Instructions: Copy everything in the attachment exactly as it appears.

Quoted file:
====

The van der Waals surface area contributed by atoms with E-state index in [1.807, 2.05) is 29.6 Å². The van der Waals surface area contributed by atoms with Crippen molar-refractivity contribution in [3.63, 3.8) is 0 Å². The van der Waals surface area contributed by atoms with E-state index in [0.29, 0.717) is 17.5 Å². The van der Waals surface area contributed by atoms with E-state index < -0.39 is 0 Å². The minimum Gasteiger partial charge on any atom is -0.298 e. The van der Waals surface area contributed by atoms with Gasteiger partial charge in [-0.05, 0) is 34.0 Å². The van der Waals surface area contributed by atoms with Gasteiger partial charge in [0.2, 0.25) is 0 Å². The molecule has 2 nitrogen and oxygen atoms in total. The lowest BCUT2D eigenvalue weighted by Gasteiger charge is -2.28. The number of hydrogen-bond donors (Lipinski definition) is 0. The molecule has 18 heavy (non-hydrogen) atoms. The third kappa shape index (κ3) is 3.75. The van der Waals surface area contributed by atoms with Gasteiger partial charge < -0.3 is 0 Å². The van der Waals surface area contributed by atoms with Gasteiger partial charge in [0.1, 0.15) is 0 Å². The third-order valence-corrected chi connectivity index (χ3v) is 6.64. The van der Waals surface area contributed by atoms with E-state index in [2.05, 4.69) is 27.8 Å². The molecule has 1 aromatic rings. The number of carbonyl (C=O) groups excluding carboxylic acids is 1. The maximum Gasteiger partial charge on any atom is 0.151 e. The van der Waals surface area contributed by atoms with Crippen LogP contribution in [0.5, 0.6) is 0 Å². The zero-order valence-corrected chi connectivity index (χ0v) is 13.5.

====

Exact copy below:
The van der Waals surface area contributed by atoms with E-state index in [1.807, 2.05) is 29.6 Å². The van der Waals surface area contributed by atoms with Crippen molar-refractivity contribution in [3.63, 3.8) is 0 Å². The van der Waals surface area contributed by atoms with E-state index in [0.29, 0.717) is 17.5 Å². The van der Waals surface area contributed by atoms with E-state index < -0.39 is 0 Å². The minimum Gasteiger partial charge on any atom is -0.298 e. The van der Waals surface area contributed by atoms with Gasteiger partial charge in [-0.05, 0) is 34.0 Å². The van der Waals surface area contributed by atoms with Gasteiger partial charge in [0.2, 0.25) is 0 Å². The molecule has 2 nitrogen and oxygen atoms in total. The lowest BCUT2D eigenvalue weighted by Gasteiger charge is -2.28. The number of hydrogen-bond donors (Lipinski definition) is 0. The molecule has 18 heavy (non-hydrogen) atoms. The third kappa shape index (κ3) is 3.75. The van der Waals surface area contributed by atoms with Gasteiger partial charge < -0.3 is 0 Å². The van der Waals surface area contributed by atoms with Gasteiger partial charge in [0.1, 0.15) is 0 Å². The third-order valence-corrected chi connectivity index (χ3v) is 6.64. The van der Waals surface area contributed by atoms with E-state index in [2.05, 4.69) is 27.8 Å². The molecule has 1 aromatic rings. The number of carbonyl (C=O) groups excluding carboxylic acids is 1. The maximum Gasteiger partial charge on any atom is 0.151 e. The van der Waals surface area contributed by atoms with Crippen LogP contribution in [0.5, 0.6) is 0 Å². The zero-order valence-corrected chi connectivity index (χ0v) is 13.5.